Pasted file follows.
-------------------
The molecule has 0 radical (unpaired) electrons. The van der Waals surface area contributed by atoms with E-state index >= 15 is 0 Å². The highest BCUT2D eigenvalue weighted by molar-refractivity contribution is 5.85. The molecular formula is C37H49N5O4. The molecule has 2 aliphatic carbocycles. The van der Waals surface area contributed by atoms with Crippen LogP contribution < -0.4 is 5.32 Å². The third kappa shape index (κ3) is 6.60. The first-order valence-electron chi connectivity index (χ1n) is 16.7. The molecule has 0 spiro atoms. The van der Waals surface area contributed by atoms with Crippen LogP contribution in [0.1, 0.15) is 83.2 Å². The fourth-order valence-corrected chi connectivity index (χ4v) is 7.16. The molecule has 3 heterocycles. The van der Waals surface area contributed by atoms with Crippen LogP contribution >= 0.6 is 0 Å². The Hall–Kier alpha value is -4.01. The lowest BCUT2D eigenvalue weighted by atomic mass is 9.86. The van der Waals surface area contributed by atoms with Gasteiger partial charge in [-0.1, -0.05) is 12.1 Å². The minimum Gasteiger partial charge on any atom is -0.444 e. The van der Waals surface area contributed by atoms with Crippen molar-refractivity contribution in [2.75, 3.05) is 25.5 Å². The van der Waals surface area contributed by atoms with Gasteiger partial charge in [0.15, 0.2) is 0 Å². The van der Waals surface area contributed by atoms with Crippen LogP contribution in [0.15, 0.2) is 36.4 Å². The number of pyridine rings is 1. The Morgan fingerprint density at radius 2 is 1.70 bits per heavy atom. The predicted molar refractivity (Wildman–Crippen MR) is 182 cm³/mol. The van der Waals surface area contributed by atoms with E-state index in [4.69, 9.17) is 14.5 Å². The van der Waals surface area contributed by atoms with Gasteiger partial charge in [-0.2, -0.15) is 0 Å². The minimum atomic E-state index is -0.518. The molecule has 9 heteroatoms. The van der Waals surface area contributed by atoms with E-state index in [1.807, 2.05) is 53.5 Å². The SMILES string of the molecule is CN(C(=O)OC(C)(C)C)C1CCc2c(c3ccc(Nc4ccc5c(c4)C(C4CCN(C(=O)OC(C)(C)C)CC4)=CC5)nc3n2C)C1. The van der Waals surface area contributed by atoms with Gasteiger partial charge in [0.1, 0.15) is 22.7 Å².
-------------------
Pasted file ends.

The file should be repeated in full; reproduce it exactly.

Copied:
The molecule has 0 radical (unpaired) electrons. The van der Waals surface area contributed by atoms with E-state index >= 15 is 0 Å². The highest BCUT2D eigenvalue weighted by molar-refractivity contribution is 5.85. The molecular formula is C37H49N5O4. The molecule has 2 aliphatic carbocycles. The van der Waals surface area contributed by atoms with Crippen LogP contribution < -0.4 is 5.32 Å². The third kappa shape index (κ3) is 6.60. The first-order valence-electron chi connectivity index (χ1n) is 16.7. The molecule has 0 spiro atoms. The van der Waals surface area contributed by atoms with Crippen LogP contribution in [0.1, 0.15) is 83.2 Å². The fourth-order valence-corrected chi connectivity index (χ4v) is 7.16. The molecule has 3 heterocycles. The van der Waals surface area contributed by atoms with Crippen LogP contribution >= 0.6 is 0 Å². The Hall–Kier alpha value is -4.01. The lowest BCUT2D eigenvalue weighted by atomic mass is 9.86. The van der Waals surface area contributed by atoms with Gasteiger partial charge in [-0.1, -0.05) is 12.1 Å². The minimum Gasteiger partial charge on any atom is -0.444 e. The van der Waals surface area contributed by atoms with Crippen molar-refractivity contribution in [2.75, 3.05) is 25.5 Å². The van der Waals surface area contributed by atoms with Gasteiger partial charge in [0.15, 0.2) is 0 Å². The van der Waals surface area contributed by atoms with Crippen LogP contribution in [0.15, 0.2) is 36.4 Å². The number of pyridine rings is 1. The Morgan fingerprint density at radius 2 is 1.70 bits per heavy atom. The predicted molar refractivity (Wildman–Crippen MR) is 182 cm³/mol. The van der Waals surface area contributed by atoms with E-state index in [4.69, 9.17) is 14.5 Å². The van der Waals surface area contributed by atoms with Gasteiger partial charge in [-0.2, -0.15) is 0 Å². The minimum atomic E-state index is -0.518. The molecule has 9 heteroatoms. The van der Waals surface area contributed by atoms with E-state index in [1.807, 2.05) is 53.5 Å². The SMILES string of the molecule is CN(C(=O)OC(C)(C)C)C1CCc2c(c3ccc(Nc4ccc5c(c4)C(C4CCN(C(=O)OC(C)(C)C)CC4)=CC5)nc3n2C)C1. The van der Waals surface area contributed by atoms with Gasteiger partial charge in [0.1, 0.15) is 22.7 Å².